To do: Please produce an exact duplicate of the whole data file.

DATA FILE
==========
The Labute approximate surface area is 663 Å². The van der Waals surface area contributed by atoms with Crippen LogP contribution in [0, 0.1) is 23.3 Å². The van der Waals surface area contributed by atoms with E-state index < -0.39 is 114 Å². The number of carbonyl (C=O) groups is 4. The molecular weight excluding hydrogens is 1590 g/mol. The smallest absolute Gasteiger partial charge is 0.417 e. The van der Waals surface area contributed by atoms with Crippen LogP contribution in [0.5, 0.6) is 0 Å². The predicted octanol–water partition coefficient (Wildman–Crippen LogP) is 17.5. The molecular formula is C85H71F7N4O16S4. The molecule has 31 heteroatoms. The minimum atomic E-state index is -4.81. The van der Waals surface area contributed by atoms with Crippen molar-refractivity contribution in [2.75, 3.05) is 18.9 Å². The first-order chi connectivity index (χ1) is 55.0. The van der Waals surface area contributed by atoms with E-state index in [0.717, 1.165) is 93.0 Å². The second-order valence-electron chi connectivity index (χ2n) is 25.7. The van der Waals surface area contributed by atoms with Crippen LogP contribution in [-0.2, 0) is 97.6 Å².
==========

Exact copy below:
The Labute approximate surface area is 663 Å². The van der Waals surface area contributed by atoms with Crippen LogP contribution in [0, 0.1) is 23.3 Å². The van der Waals surface area contributed by atoms with E-state index < -0.39 is 114 Å². The number of carbonyl (C=O) groups is 4. The molecular weight excluding hydrogens is 1590 g/mol. The smallest absolute Gasteiger partial charge is 0.417 e. The van der Waals surface area contributed by atoms with Crippen LogP contribution in [0.5, 0.6) is 0 Å². The predicted octanol–water partition coefficient (Wildman–Crippen LogP) is 17.5. The molecular formula is C85H71F7N4O16S4. The molecule has 31 heteroatoms. The minimum atomic E-state index is -4.81. The van der Waals surface area contributed by atoms with Crippen molar-refractivity contribution in [2.75, 3.05) is 18.9 Å². The first-order chi connectivity index (χ1) is 55.0. The van der Waals surface area contributed by atoms with E-state index in [0.717, 1.165) is 93.0 Å². The second-order valence-electron chi connectivity index (χ2n) is 25.7. The van der Waals surface area contributed by atoms with Crippen LogP contribution in [-0.2, 0) is 97.6 Å².